Drop it like it’s hot…


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It’s all China’s fault that 2016 got off to a rocky start on Wall Street today. Lousy economic data, which included weak demand for Chinese manufacturing, set a downer of a tone for 2016’s very first day of trading.  Shares of companies all over the  world plunged, including here, where the Dow dropped taking the S&P and Nasdaq with it. U.S. listed shares of Chinese companies also took a hit, even investor darling and “It” stock Alibaba Group Holdings Ltd. But it was Chinese markets that dropped a staggering 7% with Shanghai’s Composite Index hitting its lowest levels in three months. Chinese authorities whipped out the country’s “circuit breaker” mechanism, an idea that must have sounded at good some point, but maybe not so much anymore. Basically, if the the CSI300 (a Chinese index) drops or rises 5% during the course of the trading day, then trading stops automatically for fifteen minutes. But after that fifteen minute period, if the CSI300 continues to drop or fall 7%, then trading gets suspended for the whole rest of the day. Some people think this “circuit breaker” deal is overkill and only making China’s fiscal issues worse.  Since June, Chinese authorities have been trying to figure out ways to restore investor confidence in the nation’s stocks. Analysts, however, say part of the big sell today off had more to do with a 6 month lock-up that just ended. Authorities made it so that institutional investors couldn’t sell off certain stocks for the last six months. The idea was to give a “boost” to Chinese indexes. But did it work? Hmmm.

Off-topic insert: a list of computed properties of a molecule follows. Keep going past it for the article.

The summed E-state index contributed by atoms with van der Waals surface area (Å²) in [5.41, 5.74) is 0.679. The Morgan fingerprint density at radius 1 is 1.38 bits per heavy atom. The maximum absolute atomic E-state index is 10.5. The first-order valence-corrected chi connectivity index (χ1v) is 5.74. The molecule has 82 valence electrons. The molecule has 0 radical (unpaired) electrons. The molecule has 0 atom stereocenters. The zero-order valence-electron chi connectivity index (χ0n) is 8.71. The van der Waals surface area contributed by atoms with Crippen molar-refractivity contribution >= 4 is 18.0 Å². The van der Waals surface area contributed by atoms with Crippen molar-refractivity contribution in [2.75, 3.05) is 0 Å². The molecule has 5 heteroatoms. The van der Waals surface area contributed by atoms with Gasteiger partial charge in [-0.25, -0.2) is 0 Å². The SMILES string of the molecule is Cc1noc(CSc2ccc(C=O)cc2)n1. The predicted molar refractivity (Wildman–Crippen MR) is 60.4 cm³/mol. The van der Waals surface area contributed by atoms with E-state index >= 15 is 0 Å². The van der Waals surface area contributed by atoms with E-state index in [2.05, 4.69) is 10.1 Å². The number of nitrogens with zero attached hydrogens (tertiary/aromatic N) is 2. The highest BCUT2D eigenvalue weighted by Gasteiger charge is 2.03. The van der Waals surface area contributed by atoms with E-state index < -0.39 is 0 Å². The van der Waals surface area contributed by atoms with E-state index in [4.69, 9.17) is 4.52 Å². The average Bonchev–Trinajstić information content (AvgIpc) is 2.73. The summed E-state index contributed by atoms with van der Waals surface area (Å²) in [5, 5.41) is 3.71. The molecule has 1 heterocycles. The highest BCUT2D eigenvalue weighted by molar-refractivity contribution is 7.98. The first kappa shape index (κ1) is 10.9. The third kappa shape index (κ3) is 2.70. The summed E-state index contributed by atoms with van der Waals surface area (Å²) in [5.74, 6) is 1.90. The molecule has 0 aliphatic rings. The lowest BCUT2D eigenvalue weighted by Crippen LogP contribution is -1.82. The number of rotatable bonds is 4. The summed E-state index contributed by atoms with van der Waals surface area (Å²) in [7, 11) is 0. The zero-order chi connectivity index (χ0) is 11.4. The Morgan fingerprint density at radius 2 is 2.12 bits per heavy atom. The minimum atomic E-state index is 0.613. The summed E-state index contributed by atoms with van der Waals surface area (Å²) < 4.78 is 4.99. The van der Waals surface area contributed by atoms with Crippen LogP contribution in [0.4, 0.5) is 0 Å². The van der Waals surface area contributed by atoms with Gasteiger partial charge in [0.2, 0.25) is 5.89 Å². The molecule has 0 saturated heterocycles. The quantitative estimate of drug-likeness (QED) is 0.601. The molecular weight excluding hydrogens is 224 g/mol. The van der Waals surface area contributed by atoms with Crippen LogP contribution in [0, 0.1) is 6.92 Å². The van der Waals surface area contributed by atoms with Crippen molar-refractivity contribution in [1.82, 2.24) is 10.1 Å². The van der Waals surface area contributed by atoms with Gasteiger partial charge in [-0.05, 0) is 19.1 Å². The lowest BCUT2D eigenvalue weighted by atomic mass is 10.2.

And in other news…


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While plenty of stocks on U.S. indexes took a hit (because of China, as you may recall from a few sentences ago), one industry that actually surged today was guns. Whatever your position on firearms, the fact is that when tragedy strikes and calls for tougher gun laws are sounded, plenty of Americans scramble to get their hands on even more guns. It’s debatable whether the trend is because people feel safer for possessing one or because of the fear that the government attempt to limit constitutional rights. Sure, calls for stricter gun control came crashing down following attacks in Paris and San Bernardino. And sure, Barack Obama has big executive plans to curb some constitutional rights in the near future, but oddly enough, that only sends consumers out to stock up on their firearms supply. According to the  National Instant Criminal Background Check System, there were 38% more background checks this December than December 2014. Want some more numbers? Smith and Wesson Holding Corp. saw particularly strong sales towards the end of the year with its shares getting a nice boost, while Sturm, Ruger & Co. pulled down a 52 week high last week.